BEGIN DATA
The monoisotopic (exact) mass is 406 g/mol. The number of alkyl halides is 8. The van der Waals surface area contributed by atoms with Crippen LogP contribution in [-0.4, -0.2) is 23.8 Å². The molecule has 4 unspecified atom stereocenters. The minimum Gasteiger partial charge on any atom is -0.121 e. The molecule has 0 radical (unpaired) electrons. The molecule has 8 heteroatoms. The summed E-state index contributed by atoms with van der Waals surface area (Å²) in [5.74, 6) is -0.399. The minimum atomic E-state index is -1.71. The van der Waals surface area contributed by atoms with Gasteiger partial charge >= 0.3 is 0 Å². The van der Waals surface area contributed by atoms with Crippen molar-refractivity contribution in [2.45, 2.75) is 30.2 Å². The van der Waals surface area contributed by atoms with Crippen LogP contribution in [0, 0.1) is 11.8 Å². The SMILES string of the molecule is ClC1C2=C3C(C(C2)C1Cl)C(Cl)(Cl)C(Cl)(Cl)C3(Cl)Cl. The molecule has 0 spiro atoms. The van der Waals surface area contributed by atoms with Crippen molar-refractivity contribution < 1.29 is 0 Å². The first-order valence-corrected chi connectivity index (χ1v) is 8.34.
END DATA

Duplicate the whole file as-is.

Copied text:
The monoisotopic (exact) mass is 406 g/mol. The number of alkyl halides is 8. The van der Waals surface area contributed by atoms with Crippen LogP contribution in [-0.4, -0.2) is 23.8 Å². The molecule has 4 unspecified atom stereocenters. The minimum Gasteiger partial charge on any atom is -0.121 e. The molecule has 0 radical (unpaired) electrons. The molecule has 8 heteroatoms. The summed E-state index contributed by atoms with van der Waals surface area (Å²) in [5.74, 6) is -0.399. The minimum atomic E-state index is -1.71. The van der Waals surface area contributed by atoms with Gasteiger partial charge >= 0.3 is 0 Å². The van der Waals surface area contributed by atoms with Crippen molar-refractivity contribution in [2.45, 2.75) is 30.2 Å². The van der Waals surface area contributed by atoms with Crippen LogP contribution in [0, 0.1) is 11.8 Å². The SMILES string of the molecule is ClC1C2=C3C(C(C2)C1Cl)C(Cl)(Cl)C(Cl)(Cl)C3(Cl)Cl. The molecule has 0 spiro atoms. The van der Waals surface area contributed by atoms with Crippen molar-refractivity contribution < 1.29 is 0 Å². The first-order valence-corrected chi connectivity index (χ1v) is 8.34.